GOP faces intimidating challenge in Hawaii’s fall election
Enthusiasm about Sen. Barack Obama's presidential bid has created a major obstacle to Republican efforts in Hawaii.
With a popular Republican residing in Washington Place, Hawaii's GOP has had an opportunity to increase its strength in the Legislature from her coattails during the past six years. Instead, it has weakened, and this year's election could continue the nose dive. Party leaders need to examine the problem and renew the effort to achieve what at one point approached the semblance of a two-party system.
Hawaii's Democratic Party, in strong command of the Legislature, seems to be energized by the prospect of Sen. Barack Obama becoming the first Hawaii-born president. Nearly 10 times the 4,000 Democrats who voted in the 2004 caucuses swarmed polling places this February to cast more than three-fourths of their votes for the Punahou alumnus instead of Sen. Hillary Clinton. The enthusiasm undoubtedly will continue into November.
At this month's Republican state convention, Gov. Linda Lingle spoke about increasing the number of Republicans in the Legislature, but that was wishful thinking. Lingle led the ticket in 2002 and 2006, but the number of GOP members of the Legislature has fallen from 22 to 11, out of 76.
The most recent defection was conservative Republican Sen. Mike Gabbard of Makakilo, who switched to the Democratic Party last year. Numerous Republicans made similar moves in past decades not because of change in ideology, but in order to gain positions of influence as members of the inevitable majority party.
Supporters of libertarian presidential candidate Rep. Ron Paul, R-Texas, sought to move the GOP to the right at the state convention at Hilton Hawaiian Village and were angry that their effort was thwarted by Republican leaders. Although Sen. John McCain, R-Ariz., has had a lock on the presidential nomination since early March, the eccentric Paul continues his campaign, hoping for some sort of showdown at the Republican National Convention this summer.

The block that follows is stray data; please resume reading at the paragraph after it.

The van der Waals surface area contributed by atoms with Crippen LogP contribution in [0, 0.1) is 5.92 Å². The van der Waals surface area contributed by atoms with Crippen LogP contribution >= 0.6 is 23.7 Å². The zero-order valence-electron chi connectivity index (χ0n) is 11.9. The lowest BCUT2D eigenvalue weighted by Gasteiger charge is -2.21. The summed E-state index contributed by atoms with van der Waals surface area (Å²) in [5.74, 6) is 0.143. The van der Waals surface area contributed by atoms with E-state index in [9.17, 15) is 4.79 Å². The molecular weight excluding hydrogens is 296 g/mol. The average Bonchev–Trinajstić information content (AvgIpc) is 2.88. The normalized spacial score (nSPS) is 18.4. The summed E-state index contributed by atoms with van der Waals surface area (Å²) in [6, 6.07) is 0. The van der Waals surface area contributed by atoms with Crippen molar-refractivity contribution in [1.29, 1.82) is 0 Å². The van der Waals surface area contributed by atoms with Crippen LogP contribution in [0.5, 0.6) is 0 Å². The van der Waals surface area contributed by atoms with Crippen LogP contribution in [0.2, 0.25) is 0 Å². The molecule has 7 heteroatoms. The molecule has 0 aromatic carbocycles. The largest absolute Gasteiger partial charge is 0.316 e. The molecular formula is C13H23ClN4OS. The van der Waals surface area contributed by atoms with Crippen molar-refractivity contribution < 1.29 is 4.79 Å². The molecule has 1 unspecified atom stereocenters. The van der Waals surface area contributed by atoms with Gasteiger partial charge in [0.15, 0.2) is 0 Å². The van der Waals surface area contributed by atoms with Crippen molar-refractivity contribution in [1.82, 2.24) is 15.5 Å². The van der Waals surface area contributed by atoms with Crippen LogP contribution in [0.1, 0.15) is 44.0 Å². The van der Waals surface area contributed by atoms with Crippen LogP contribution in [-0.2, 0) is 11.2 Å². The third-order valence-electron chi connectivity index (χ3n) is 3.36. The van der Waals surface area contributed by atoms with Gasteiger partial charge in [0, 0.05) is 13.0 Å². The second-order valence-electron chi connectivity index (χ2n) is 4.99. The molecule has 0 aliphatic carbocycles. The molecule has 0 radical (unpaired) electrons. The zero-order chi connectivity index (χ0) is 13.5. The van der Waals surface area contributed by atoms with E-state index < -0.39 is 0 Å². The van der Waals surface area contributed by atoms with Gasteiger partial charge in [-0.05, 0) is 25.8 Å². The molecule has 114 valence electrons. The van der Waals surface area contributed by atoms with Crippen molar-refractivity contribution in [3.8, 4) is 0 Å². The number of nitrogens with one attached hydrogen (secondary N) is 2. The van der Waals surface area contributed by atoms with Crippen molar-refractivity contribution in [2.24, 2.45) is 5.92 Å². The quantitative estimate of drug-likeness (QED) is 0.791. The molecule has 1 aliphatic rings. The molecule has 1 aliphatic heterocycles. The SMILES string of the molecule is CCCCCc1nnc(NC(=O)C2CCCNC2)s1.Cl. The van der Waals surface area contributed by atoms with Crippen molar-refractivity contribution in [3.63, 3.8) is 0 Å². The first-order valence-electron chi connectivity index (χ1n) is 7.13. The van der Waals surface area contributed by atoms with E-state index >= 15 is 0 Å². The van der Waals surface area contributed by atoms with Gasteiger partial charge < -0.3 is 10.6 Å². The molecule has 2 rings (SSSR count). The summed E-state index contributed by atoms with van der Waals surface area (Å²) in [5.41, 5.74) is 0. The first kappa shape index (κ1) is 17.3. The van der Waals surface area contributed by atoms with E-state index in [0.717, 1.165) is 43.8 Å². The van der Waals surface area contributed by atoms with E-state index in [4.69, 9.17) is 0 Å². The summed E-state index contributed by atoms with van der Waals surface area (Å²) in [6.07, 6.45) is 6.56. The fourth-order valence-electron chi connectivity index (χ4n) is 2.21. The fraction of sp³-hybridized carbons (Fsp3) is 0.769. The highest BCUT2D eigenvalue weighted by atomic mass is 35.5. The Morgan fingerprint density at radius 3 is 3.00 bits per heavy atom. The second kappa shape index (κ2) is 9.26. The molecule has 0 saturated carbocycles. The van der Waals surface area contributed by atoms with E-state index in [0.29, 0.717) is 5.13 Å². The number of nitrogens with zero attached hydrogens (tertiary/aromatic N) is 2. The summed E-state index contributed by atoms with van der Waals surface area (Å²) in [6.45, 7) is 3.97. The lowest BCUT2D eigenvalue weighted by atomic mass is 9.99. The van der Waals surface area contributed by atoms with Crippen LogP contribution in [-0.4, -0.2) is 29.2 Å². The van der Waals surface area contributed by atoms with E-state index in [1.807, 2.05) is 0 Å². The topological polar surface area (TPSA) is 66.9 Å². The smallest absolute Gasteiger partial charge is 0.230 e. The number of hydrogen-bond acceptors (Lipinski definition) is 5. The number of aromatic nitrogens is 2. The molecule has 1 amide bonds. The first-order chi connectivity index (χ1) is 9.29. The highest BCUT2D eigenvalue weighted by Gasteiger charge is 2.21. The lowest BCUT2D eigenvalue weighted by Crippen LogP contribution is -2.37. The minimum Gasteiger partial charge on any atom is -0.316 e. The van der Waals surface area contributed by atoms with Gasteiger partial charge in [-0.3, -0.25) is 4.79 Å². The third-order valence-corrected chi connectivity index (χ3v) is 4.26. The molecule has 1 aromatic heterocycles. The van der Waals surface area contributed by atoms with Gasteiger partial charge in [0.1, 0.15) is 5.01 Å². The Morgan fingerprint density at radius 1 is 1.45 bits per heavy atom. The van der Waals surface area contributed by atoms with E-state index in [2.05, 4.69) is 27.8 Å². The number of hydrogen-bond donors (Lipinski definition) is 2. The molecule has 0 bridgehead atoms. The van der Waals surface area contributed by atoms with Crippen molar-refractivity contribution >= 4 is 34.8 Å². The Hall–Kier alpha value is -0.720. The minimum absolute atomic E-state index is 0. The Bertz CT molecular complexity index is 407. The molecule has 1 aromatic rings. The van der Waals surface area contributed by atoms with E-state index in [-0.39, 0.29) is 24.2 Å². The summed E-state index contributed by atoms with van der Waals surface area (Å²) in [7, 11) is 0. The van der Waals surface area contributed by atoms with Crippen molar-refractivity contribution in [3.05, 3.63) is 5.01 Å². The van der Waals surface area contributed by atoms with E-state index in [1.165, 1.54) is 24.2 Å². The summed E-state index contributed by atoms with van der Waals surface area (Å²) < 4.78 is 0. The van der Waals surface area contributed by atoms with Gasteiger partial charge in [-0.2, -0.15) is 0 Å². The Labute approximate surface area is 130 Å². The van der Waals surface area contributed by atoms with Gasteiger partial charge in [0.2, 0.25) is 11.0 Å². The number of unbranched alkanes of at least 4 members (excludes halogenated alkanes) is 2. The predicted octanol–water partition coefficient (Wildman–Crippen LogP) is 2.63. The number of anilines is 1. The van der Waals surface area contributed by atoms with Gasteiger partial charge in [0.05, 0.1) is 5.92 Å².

Lingle has learned that moderation is the Republican road to victory in Hawaii; what might be considered the party's conservative base nationally exists in small numbers in the islands. Lingle supports rail transit on Oahu and Sen. Daniel Akaka's bill for Hawaiian sovereignty, both of which are opposed by the party's conservative wing.
What the Paul supporters regarded as autocratic behavior at the state convention risks driving them from the party. Plagued by defection of legislators to the left, Hawaii's GOP can hardly withstand an exit of voters to the right.
Even then, stability alone is not enough to make the Republican Party viable in Hawaii. Change is needed, but the shift demanded by the Paul camp would only accelerate the party's shrinkage.